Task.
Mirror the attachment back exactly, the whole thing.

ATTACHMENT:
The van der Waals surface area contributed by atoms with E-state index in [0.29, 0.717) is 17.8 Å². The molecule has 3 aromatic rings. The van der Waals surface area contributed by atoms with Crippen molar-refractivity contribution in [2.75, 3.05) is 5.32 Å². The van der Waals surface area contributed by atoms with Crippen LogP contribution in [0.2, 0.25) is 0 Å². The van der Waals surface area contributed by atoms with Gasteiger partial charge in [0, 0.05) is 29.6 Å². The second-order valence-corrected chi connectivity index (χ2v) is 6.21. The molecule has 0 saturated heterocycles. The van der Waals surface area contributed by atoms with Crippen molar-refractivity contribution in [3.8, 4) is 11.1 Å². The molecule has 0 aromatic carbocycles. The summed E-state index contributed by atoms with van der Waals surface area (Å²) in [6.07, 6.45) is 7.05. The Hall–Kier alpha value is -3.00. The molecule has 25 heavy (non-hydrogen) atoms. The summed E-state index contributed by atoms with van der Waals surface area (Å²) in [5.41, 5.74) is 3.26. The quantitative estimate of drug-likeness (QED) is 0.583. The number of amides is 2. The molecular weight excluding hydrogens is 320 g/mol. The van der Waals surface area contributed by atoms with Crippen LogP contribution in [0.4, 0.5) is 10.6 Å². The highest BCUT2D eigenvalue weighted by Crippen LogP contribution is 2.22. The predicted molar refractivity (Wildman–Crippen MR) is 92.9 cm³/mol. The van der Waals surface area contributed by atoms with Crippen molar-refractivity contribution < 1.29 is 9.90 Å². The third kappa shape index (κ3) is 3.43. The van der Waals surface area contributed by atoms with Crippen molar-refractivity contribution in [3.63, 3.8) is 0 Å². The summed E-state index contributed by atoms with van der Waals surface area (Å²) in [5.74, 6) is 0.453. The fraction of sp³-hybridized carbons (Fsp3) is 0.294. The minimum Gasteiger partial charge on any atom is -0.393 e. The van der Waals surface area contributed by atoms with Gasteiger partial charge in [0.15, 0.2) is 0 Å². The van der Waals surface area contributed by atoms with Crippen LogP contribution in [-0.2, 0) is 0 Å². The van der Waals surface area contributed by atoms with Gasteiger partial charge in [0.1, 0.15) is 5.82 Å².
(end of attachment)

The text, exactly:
The van der Waals surface area contributed by atoms with E-state index in [0.29, 0.717) is 17.8 Å². The molecule has 3 aromatic rings. The van der Waals surface area contributed by atoms with Crippen molar-refractivity contribution in [2.75, 3.05) is 5.32 Å². The van der Waals surface area contributed by atoms with Crippen LogP contribution in [0.2, 0.25) is 0 Å². The van der Waals surface area contributed by atoms with Gasteiger partial charge in [0, 0.05) is 29.6 Å². The second-order valence-corrected chi connectivity index (χ2v) is 6.21. The molecule has 0 saturated heterocycles. The van der Waals surface area contributed by atoms with Crippen molar-refractivity contribution in [3.8, 4) is 11.1 Å². The molecule has 0 aromatic carbocycles. The summed E-state index contributed by atoms with van der Waals surface area (Å²) in [6.07, 6.45) is 7.05. The Hall–Kier alpha value is -3.00. The molecule has 25 heavy (non-hydrogen) atoms. The summed E-state index contributed by atoms with van der Waals surface area (Å²) in [5.41, 5.74) is 3.26. The quantitative estimate of drug-likeness (QED) is 0.583. The number of amides is 2. The molecular weight excluding hydrogens is 320 g/mol. The van der Waals surface area contributed by atoms with Crippen LogP contribution in [0.4, 0.5) is 10.6 Å². The highest BCUT2D eigenvalue weighted by Crippen LogP contribution is 2.22. The predicted molar refractivity (Wildman–Crippen MR) is 92.9 cm³/mol. The van der Waals surface area contributed by atoms with Crippen molar-refractivity contribution < 1.29 is 9.90 Å². The third kappa shape index (κ3) is 3.43. The van der Waals surface area contributed by atoms with Crippen molar-refractivity contribution in [3.63, 3.8) is 0 Å². The summed E-state index contributed by atoms with van der Waals surface area (Å²) in [5.74, 6) is 0.453. The fraction of sp³-hybridized carbons (Fsp3) is 0.294. The minimum Gasteiger partial charge on any atom is -0.393 e. The van der Waals surface area contributed by atoms with Gasteiger partial charge in [0.15, 0.2) is 0 Å². The van der Waals surface area contributed by atoms with Crippen LogP contribution in [-0.2, 0) is 0 Å². The van der Waals surface area contributed by atoms with Gasteiger partial charge in [0.1, 0.15) is 5.82 Å².